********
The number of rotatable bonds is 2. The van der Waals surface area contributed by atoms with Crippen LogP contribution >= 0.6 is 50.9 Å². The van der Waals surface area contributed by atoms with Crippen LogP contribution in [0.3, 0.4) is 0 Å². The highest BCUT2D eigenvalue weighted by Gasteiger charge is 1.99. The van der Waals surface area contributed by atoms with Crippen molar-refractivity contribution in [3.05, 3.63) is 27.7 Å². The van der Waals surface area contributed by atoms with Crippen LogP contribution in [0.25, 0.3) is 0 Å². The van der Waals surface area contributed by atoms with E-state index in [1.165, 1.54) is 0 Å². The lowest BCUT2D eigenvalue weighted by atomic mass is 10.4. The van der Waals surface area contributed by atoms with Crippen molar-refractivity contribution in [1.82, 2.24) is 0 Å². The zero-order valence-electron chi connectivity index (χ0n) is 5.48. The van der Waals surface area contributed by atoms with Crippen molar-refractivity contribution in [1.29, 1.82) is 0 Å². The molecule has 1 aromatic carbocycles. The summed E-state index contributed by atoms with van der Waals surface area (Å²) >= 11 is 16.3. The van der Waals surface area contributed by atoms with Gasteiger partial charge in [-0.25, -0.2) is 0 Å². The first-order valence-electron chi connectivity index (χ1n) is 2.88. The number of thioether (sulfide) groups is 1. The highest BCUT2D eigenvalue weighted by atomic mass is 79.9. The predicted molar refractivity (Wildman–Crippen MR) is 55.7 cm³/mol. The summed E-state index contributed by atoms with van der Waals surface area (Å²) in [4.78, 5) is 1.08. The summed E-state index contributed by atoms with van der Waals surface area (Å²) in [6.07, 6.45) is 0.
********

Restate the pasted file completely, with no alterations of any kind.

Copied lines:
The number of rotatable bonds is 2. The van der Waals surface area contributed by atoms with Crippen LogP contribution >= 0.6 is 50.9 Å². The van der Waals surface area contributed by atoms with Crippen LogP contribution in [0.3, 0.4) is 0 Å². The highest BCUT2D eigenvalue weighted by Gasteiger charge is 1.99. The van der Waals surface area contributed by atoms with Crippen molar-refractivity contribution in [3.05, 3.63) is 27.7 Å². The van der Waals surface area contributed by atoms with Crippen LogP contribution in [0.25, 0.3) is 0 Å². The van der Waals surface area contributed by atoms with E-state index in [1.165, 1.54) is 0 Å². The lowest BCUT2D eigenvalue weighted by atomic mass is 10.4. The van der Waals surface area contributed by atoms with Crippen molar-refractivity contribution in [1.82, 2.24) is 0 Å². The zero-order valence-electron chi connectivity index (χ0n) is 5.48. The van der Waals surface area contributed by atoms with Crippen molar-refractivity contribution in [1.29, 1.82) is 0 Å². The molecule has 1 aromatic carbocycles. The summed E-state index contributed by atoms with van der Waals surface area (Å²) >= 11 is 16.3. The van der Waals surface area contributed by atoms with Gasteiger partial charge in [-0.25, -0.2) is 0 Å². The first-order valence-electron chi connectivity index (χ1n) is 2.88. The number of thioether (sulfide) groups is 1. The highest BCUT2D eigenvalue weighted by atomic mass is 79.9. The predicted molar refractivity (Wildman–Crippen MR) is 55.7 cm³/mol. The summed E-state index contributed by atoms with van der Waals surface area (Å²) in [4.78, 5) is 1.08. The summed E-state index contributed by atoms with van der Waals surface area (Å²) in [6.07, 6.45) is 0.